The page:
SCOREBOARD: Stinging sell-off

It was a brutal night for offshore markets as commodity prices fell and stocks sold off in an apparent overreaction to Chinese data.

It was a mood of absolute gloom for markets last night. From what I could see there was no overarching rhyme nor reason just panic, though sentiment was shaken by a series of explosions that went off near the finish line of the Boston marathon. Gold fell $149 or just under 10 per cent in the session to sit at $1352 now. Gold has fallen by about 18 per cent or $300 so far this year, most of that over the last three days.

Indeed it’s the biggest fall over that period since gold started trading in 1974. With that fall though, the precious metal now sits at its lowest point since February 2011. Big moves, but they weren’t just confined to gold. Silver fell almost 14 per cent overnight, copper was down 2.4 per cent and crude fell 4.4 per cent ($87.34). Naturally with commodities collapsing, the Australian dollar fell over a big figure (about 140 pips) from 1630 AEDT, and sits at 1.0305.

So what gives? Well notionally the catalyst for all of this - as reported in the press - was those China numbers yesterday. But if that’s the case, it’s a pretty flimsy excuse. For a start no one believes the Chinese GDP figures. Or so I thought? Anyone, anyone? That’s what we get told whenever they are strong and I’d note the line of economists who said just that after the trade figures recently. Anyway the silence is deafening now. Secondly, the numbers didn’t even show the economy slowing. Growth at 7.7 per cent is not materially different from the 7.9 per cent recorded last quarter - that is growth was basically unchanged and not to different from expectations (it rarely if ever is).

So this is kind of a Clayton’s excuse - fodder for the masses. Fact is the pressure to sell gold had been building for a while - press stories had been building, analysts were lining up (Goldman’s being one of the last), rumours or fact of Fed and other central bank selling. The same pressure had been on stocks as well, everyone talking the bull-run down - something was bound to give given the hard run so far and I think it just has. When you consider just how long the market was gold, more than a few traders would have been caught out by this and the capitulation reflects that, traders covering their longs.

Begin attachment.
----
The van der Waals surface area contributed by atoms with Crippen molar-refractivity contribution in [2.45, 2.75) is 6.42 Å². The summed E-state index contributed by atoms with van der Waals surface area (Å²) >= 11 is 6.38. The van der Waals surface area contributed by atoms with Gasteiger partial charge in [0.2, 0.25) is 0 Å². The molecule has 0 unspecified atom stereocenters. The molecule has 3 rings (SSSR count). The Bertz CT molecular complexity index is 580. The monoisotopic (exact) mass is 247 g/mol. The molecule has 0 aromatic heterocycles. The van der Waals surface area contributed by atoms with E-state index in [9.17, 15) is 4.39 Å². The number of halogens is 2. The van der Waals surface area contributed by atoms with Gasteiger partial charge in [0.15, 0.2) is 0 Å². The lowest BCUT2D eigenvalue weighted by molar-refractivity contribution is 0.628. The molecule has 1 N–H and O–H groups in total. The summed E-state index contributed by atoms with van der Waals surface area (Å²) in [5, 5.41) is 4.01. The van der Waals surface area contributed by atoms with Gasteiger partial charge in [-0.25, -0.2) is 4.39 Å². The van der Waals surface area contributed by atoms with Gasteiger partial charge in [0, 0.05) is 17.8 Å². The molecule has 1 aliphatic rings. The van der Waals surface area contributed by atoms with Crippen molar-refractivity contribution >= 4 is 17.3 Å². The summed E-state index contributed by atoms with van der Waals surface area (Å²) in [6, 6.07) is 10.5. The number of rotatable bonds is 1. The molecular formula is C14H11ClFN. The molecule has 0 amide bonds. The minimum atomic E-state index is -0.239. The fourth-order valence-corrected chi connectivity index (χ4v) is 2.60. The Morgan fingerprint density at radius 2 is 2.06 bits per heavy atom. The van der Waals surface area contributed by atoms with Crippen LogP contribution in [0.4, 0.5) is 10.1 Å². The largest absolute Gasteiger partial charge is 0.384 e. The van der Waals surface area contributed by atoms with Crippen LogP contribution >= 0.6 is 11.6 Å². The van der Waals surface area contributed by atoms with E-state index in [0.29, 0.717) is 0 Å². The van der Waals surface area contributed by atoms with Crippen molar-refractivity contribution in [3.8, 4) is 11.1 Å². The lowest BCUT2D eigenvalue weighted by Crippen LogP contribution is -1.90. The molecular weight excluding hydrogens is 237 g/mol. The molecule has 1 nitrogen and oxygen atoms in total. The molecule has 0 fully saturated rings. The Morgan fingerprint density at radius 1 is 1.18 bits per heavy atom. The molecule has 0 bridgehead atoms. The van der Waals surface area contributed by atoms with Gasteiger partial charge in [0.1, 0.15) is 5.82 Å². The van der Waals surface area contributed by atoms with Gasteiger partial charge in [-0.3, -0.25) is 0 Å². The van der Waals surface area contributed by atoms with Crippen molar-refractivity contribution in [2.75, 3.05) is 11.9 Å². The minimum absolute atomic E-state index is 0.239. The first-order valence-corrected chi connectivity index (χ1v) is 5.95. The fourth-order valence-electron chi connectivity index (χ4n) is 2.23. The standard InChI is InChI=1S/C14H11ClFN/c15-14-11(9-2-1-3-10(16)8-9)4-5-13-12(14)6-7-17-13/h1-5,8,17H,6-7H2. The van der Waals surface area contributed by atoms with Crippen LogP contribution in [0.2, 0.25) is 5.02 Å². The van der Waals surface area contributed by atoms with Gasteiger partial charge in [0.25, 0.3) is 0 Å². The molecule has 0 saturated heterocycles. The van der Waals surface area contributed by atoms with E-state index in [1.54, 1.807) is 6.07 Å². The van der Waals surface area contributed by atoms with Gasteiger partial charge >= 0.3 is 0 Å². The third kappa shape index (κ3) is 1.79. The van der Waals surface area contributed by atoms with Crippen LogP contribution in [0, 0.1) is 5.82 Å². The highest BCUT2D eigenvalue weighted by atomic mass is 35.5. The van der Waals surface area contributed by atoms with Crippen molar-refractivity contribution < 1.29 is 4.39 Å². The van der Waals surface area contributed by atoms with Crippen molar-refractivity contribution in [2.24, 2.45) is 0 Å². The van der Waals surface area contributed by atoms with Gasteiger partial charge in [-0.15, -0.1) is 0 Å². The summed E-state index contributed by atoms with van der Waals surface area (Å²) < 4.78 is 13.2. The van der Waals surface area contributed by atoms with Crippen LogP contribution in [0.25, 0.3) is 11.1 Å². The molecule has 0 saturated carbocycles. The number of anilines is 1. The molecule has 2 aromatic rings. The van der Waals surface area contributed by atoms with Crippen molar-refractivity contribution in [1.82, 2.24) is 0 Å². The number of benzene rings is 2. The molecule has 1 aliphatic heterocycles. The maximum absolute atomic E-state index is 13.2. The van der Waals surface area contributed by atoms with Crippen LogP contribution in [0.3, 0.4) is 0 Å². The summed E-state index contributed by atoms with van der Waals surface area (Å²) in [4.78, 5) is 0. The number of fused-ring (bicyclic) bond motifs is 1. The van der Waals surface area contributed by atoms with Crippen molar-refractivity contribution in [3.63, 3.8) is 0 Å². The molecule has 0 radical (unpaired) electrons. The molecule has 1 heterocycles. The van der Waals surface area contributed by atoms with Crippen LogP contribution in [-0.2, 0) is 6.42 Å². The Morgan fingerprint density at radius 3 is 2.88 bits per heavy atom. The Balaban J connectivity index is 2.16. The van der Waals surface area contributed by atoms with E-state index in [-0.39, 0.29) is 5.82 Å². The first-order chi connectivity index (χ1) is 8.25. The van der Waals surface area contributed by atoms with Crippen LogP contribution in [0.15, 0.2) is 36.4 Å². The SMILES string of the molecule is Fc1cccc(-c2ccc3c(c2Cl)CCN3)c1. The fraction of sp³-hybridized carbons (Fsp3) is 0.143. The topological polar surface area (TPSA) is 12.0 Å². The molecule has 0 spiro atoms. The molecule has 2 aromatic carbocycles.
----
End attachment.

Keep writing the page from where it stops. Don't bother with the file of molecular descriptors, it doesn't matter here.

As for stocks, they were weaker, in part on the commodity rout and certainly the energy and basic materials sectors were the key underperformers, down 4 per cent or more - although all sectors were hit, and hard. The major benchmarks themselves were off 2.3 per cent on the S&P (1552), which is the worst session in about four months. The Dow then fell 265 points (14,599), which is the worst session in five months and then the Nasdaq fell 2.4 per cent (3216). Stocks in Europe outperformed for a change, falling around the 0.5 per cent on the Dax, CaC and FTSE.

For price action elsewhere, there wasn’t much. The euro fell about 44 pips to 1.3034, the British pound was down about the same to 1.5278, while in a bigger move, the yen is at 96.73 from 98.09. Action in the biggest bubble - government bonds was mute surprisingly. Keep well away from government bonds, central banks are the largest players here and you can be sure that insiders will know of any change to government policy well before the public does - as we saw with the leaks of the FOMC minutes. Anyway, treasuries did nought, yields down four basis points here or there on the 10-year (1.685 per cent), about 2 bps on the 5-year (0.67 per cent), while the 2-year was off a bps to 0.22 per cent.

Not a lot in the way of other data or news, or rather there was data, it was just minor. So in the US, the NAHB housing index fell to 42 from 44 (trend still up but the index is still a bit below average (46). The we saw the Empire State manufacturing index fall to 3 in April from 9.2

Today’s session no doubt will be atrocious, and the SPI suggests we can expect falls around 1.2 per cent. In terms of news and dataflow, we get car sales for Australia today and the Reserve Bank’s minutes. Outside of that, we see UK producer and consumer prices (inflation still well above target), eurozone inflation, (elevated and just below target) and US consumer inflation - stable at an elevated rate. Other than US inflation it’s also worth looking out for US industrial production and housing starts.

Hope you have a great day…

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